array. In that case, the only solution I know is using an array of pointers
    to Shape(s). However, even in that case, using templates is a good habit,
    because it avoids casting, therefore enabling compile-time type checking.

    Good luck,

    Eric

    Eric Guest

  4. #4

    Default Re: Arrays of objects

    In article <311020031338135879%com>,
    Mikey <com> wrote:
     

    There is nothing wrong with vector<vector<int> >. The contents of a
    standard container don't have to be non-objects, they just have to be
    objects with the correct semantics.

    Think about exception safety: if you run out of memory inside
    LArray::InsertItem(), who deletes the item? Similarly for
    std::vector<ItemType>::push_back().

    Also, The standard library gets much of its power by assuming it can
    make temporary copies of the items in the containers.

    Look at std::vector<>s of boost::shared_ptr<>s. See http://Boost.org/
    for more information.
    David Guest

  5. #5

    Default Re: Arrays of objects

    In article <mit.edu>,
    Miro Jurisic <org> wrote:
     
    >
    > This is a question to which the right answer far exceeds what I am willing to
    > put in a Usenet posting. I recommend you read Effective C++, More Effective
    > C++,
    > and Effective STL by Meyers, and Exceptional C++ and More Exceptional C++ by
    > Sutter. Specifically, look for sections of those books having to do with
    > exception safety in general and with regards to containers in particular.
    >[/ref]
    Actually the Effective C++ (vanilla + More) was the first thing C++
    text I ever bought. I must have skipped this bit <g>.
    Mikey Guest

  6. #6

    Default Re: Arrays of objects

    In article <BBC8AD80.14B37%fr>, Eric VERGNAUD
    <fr> wrote:
     
    Okay, thanks. I thought I really left a mess behind me, in theory. I'm
    obsessive about the relevant issues - exceptions, allocation and
    deallocation, and keeping track of stuff. It's the idea that it's a
    lame design is what bothers me the most.
     

    ....and naturally if they're homogeneous, you don't really need them to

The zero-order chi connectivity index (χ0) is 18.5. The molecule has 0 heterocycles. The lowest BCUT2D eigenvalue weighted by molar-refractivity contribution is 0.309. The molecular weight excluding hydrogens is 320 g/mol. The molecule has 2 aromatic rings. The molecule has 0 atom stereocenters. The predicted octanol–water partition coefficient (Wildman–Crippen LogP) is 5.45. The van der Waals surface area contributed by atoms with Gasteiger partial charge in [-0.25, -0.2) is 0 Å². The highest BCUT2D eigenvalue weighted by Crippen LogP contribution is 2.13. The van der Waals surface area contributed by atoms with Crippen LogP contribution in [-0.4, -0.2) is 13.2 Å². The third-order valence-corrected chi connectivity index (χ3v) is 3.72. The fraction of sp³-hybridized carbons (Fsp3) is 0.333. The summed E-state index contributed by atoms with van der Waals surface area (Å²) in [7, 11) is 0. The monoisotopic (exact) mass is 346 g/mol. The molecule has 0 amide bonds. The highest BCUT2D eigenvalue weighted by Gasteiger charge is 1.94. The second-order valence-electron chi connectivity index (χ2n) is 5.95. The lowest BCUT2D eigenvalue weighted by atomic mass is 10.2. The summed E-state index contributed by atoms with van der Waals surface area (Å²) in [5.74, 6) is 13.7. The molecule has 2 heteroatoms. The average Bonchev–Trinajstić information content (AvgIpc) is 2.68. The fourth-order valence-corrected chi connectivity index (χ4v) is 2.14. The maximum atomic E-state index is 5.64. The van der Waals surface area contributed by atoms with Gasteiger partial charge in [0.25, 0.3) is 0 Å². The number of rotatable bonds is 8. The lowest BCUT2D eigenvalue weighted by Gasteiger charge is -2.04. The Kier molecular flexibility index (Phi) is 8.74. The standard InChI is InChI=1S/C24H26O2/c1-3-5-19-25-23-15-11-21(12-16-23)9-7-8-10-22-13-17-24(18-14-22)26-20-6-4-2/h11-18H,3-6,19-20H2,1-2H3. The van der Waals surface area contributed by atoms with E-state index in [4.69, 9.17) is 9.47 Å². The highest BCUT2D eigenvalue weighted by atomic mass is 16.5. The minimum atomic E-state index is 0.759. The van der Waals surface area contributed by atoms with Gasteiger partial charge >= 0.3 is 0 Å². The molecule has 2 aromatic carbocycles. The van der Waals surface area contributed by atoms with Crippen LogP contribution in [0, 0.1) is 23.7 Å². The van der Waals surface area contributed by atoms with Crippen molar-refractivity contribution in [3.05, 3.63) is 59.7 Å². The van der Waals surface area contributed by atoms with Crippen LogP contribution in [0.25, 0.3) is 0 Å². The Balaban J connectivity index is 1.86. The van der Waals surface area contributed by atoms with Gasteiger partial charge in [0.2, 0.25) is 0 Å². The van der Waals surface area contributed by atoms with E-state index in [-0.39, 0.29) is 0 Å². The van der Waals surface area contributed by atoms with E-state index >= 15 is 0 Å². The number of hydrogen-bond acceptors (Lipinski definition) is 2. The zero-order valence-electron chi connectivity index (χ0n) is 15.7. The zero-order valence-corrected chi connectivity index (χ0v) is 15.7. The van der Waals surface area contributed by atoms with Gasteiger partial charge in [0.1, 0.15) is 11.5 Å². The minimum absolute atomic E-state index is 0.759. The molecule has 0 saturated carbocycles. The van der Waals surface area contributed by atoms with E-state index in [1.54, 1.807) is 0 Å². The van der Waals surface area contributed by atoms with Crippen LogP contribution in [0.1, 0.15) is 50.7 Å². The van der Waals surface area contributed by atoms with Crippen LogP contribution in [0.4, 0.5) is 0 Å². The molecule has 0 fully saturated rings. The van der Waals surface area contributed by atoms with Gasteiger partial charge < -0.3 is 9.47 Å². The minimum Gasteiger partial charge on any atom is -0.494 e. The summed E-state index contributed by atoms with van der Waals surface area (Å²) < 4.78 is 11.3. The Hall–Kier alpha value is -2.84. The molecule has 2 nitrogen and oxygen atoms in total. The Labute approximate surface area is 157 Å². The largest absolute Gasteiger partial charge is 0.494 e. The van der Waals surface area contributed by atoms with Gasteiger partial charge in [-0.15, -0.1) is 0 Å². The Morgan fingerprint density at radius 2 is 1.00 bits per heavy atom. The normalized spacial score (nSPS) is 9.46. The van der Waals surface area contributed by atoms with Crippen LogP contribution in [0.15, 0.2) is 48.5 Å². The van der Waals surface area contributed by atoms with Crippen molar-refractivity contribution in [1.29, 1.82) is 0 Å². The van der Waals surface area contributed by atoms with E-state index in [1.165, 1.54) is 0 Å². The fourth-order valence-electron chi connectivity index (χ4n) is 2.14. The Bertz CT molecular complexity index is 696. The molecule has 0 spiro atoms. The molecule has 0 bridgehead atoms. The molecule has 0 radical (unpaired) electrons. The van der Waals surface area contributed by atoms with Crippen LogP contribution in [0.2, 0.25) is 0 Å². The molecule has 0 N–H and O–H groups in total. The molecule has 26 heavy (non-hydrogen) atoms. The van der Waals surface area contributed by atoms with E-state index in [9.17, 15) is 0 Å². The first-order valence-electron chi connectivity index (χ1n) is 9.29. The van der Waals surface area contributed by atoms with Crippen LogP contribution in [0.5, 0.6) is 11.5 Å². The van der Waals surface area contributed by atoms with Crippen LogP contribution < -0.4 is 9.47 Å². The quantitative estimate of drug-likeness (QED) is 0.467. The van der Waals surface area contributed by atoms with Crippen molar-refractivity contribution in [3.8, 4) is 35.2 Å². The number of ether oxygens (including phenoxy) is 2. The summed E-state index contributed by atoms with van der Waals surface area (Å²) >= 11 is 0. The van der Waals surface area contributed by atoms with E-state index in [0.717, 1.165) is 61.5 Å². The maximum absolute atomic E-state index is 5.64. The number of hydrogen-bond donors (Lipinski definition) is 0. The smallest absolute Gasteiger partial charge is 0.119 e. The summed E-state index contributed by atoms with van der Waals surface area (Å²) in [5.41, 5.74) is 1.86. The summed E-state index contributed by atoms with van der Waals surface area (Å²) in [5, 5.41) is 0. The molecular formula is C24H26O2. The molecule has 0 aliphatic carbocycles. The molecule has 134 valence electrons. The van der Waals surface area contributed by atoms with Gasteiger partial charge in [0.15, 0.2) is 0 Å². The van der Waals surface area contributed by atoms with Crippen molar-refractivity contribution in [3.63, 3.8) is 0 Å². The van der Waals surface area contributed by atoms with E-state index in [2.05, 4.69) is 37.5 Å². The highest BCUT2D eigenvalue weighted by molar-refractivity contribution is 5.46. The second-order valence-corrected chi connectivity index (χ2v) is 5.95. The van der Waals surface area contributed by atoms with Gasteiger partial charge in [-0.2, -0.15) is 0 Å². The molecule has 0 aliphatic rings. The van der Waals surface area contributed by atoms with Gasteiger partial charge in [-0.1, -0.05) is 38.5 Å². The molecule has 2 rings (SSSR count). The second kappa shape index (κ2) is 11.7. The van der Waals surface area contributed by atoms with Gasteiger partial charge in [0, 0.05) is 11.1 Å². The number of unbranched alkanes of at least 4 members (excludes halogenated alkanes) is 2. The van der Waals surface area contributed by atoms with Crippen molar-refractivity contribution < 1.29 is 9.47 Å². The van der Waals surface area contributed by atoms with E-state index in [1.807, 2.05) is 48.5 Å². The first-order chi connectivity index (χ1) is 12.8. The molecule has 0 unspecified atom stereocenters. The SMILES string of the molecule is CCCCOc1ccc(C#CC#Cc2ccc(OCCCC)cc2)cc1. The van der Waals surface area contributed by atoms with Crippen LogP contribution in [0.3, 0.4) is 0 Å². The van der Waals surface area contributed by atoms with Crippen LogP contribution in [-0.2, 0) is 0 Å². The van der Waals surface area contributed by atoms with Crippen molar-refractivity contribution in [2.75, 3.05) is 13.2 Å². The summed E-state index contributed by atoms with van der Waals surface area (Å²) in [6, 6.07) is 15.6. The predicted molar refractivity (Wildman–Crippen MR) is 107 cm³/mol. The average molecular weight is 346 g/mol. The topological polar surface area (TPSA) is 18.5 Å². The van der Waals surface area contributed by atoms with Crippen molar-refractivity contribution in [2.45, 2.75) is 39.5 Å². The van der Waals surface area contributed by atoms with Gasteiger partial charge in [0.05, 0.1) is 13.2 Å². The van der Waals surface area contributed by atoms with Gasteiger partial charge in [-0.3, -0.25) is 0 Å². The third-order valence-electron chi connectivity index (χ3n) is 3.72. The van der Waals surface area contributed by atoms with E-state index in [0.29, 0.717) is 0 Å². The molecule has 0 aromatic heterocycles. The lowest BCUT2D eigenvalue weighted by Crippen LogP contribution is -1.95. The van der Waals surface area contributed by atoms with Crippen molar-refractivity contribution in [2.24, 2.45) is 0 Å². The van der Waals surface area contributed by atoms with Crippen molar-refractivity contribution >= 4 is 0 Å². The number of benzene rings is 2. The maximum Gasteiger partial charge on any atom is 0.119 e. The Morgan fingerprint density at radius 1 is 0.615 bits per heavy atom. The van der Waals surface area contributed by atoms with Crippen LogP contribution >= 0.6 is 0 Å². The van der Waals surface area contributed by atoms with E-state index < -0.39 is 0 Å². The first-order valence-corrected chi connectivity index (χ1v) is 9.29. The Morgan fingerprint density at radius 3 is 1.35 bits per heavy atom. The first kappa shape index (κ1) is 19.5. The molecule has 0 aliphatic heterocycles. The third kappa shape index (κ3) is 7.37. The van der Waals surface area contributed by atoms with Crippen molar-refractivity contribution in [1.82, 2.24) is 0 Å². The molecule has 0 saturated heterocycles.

be anything _but_ structs. I think I was typically creating nice
    encapsulated objects, working with a single one, buyilding up, and then
    adding them to an app that would be dealing with _many_. Obviously the
    app doesn't need a whole bunch of homogenous objects being created; the
    methods are redundant. 

    Hmmm.... the template idea makes sense.

    Thanks to everyone!
    Mikey Guest

  7. #7

    Default Re: Arrays of objects

    In article <sf.sbcglobal.net>, David
    Phillip Oster <org> wrote:
     
    >
    > There is nothing wrong with vector<vector<int> >. The contents of a
    > standard container don't have to be non-objects, they just have to be
    > objects with the correct semantics.
    >
    > Think about exception safety: if you run out of memory inside
    > LArray::InsertItem(), who deletes the item? Similarly for
    > std::vector<ItemType>::push_back().
    >
    > Also, The standard library gets much of its power by assuming it can
    > make temporary copies of the items in the containers.
    >
    > Look at std::vector<>s of boost::shared_ptr<>s. See http://Boost.org/
    > for more information.[/ref]

    Okay, I've gotten over my panic attack. I realize now that I've been
    using all sorts of convenient objects classes when making my own
    objects, and that's a good thing. In fact it's probably unavoidable.
    How can anyone _not_ use objects for handling strings, GWorlds,
    arbitrary chunks of data, and so on...? In my case, PowerPlant has made
    me think in terms of "what encapsulated, convenient functionality can I
    make use of?" That's not a bad thing. Granted, I'm going to go thru
    "Effective" one more time....
    Mikey Guest